For example, if you have a big lawn, it may be time to utilize part or all of that same lawn. I realize that growing grass just to have it look nice is a serious waste of resources and energy, so you may decide to plant some vegetables in part of that area. Please keep in mind that the vegetable garden should be located as close to the house as possible. Myself, I would prefer this garden to be near to the kitchen door so that I could run out pick a few vegetables and maybe some salad greens. This garden should be somewhere near a source of water and you should keep in mind the sunshine and shade factors.

You may resent this remark, but I will state at this time that if you have a place that just seems to grow weeds, this may be a good place to place your home vegetable garden – you know something grows even if you must pull more weeds.

What about drainage? As far as I know, soil has to breathe and earth that is drowned does not do so because oxygen cannot penetrate between the soil particles. So, if you have a choice, it is best not to have a garden on an extremely wet site.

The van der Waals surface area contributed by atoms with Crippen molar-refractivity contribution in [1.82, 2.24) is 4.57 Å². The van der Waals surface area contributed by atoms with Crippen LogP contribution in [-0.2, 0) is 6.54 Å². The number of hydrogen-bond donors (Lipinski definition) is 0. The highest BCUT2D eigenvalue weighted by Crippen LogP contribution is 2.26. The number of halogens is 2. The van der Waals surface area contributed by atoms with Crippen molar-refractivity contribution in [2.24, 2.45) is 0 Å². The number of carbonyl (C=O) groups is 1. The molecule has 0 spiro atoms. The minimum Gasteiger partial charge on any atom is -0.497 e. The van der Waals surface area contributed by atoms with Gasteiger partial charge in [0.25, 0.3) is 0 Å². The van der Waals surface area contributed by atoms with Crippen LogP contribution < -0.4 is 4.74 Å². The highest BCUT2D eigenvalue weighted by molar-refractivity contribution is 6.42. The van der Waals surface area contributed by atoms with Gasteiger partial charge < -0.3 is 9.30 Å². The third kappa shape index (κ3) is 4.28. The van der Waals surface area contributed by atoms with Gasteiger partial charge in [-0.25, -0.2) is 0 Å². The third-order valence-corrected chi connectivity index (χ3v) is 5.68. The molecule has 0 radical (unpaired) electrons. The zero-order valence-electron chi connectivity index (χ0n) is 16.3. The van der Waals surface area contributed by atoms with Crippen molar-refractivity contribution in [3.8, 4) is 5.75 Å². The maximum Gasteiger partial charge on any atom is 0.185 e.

Slope is another factor to consider when you are considering the success or failure of a vegetable garden. Just a couple of degrees of pitch to the south or west exposes the soil to more direct rays from the sun, allowing the garden to warm up earlier in the year, and lets you start planting sooner. Usually the ideal garden spot should have a three-degree tilt toward the south.

Usually garden sites are likely to be varied. There may be sunny spots, wet spots, hilly spots, and/or shady places, but with a little planning, you can use each area to best advantage by remembering that different crops do well in different environments.